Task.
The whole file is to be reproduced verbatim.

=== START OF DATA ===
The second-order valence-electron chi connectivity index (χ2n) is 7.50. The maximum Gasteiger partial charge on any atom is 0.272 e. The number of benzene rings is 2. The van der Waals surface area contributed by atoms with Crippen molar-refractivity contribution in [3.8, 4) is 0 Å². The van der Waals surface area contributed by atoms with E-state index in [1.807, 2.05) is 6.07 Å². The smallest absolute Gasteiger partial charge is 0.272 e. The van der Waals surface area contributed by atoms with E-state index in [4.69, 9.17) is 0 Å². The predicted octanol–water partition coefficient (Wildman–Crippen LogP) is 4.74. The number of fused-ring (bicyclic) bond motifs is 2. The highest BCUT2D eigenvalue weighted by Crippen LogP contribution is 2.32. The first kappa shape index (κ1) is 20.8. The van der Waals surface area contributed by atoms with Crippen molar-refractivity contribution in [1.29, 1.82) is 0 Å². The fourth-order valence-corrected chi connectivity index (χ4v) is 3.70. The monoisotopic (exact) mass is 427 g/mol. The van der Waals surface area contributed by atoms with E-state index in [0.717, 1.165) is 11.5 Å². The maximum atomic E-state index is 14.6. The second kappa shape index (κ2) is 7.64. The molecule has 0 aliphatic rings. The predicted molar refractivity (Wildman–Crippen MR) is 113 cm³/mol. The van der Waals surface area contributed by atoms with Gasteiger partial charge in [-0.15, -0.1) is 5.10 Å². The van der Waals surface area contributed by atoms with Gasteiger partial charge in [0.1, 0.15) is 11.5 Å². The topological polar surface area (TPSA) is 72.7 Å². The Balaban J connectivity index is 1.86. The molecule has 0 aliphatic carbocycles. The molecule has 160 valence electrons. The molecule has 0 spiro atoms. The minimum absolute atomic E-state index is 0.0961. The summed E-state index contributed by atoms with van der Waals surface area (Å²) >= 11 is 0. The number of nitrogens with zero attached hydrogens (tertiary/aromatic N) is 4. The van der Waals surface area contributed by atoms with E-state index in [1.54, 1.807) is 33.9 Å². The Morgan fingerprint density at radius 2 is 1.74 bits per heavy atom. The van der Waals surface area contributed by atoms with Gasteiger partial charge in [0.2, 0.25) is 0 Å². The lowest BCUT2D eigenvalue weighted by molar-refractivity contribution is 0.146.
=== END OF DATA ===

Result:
The second-order valence-electron chi connectivity index (χ2n) is 7.50. The maximum Gasteiger partial charge on any atom is 0.272 e. The number of benzene rings is 2. The van der Waals surface area contributed by atoms with Crippen molar-refractivity contribution in [3.8, 4) is 0 Å². The van der Waals surface area contributed by atoms with E-state index in [1.807, 2.05) is 6.07 Å². The smallest absolute Gasteiger partial charge is 0.272 e. The van der Waals surface area contributed by atoms with E-state index in [4.69, 9.17) is 0 Å². The predicted octanol–water partition coefficient (Wildman–Crippen LogP) is 4.74. The number of fused-ring (bicyclic) bond motifs is 2. The highest BCUT2D eigenvalue weighted by Crippen LogP contribution is 2.32. The first kappa shape index (κ1) is 20.8. The van der Waals surface area contributed by atoms with Crippen molar-refractivity contribution in [1.29, 1.82) is 0 Å². The fourth-order valence-corrected chi connectivity index (χ4v) is 3.70. The monoisotopic (exact) mass is 427 g/mol. The van der Waals surface area contributed by atoms with E-state index in [0.717, 1.165) is 11.5 Å². The maximum atomic E-state index is 14.6. The second kappa shape index (κ2) is 7.64. The molecule has 0 aliphatic rings. The predicted molar refractivity (Wildman–Crippen MR) is 113 cm³/mol. The van der Waals surface area contributed by atoms with Gasteiger partial charge in [-0.15, -0.1) is 5.10 Å². The van der Waals surface area contributed by atoms with Gasteiger partial charge in [0.1, 0.15) is 11.5 Å². The topological polar surface area (TPSA) is 72.7 Å². The Balaban J connectivity index is 1.86. The molecule has 0 aliphatic carbocycles. The molecule has 160 valence electrons. The molecule has 0 spiro atoms. The minimum absolute atomic E-state index is 0.0961. The summed E-state index contributed by atoms with van der Waals surface area (Å²) >= 11 is 0. The number of nitrogens with zero attached hydrogens (tertiary/aromatic N) is 4. The van der Waals surface area contributed by atoms with E-state index in [1.54, 1.807) is 33.9 Å². The Morgan fingerprint density at radius 2 is 1.74 bits per heavy atom. The van der Waals surface area contributed by atoms with Gasteiger partial charge in [0.2, 0.25) is 0 Å². The lowest BCUT2D eigenvalue weighted by molar-refractivity contribution is 0.146.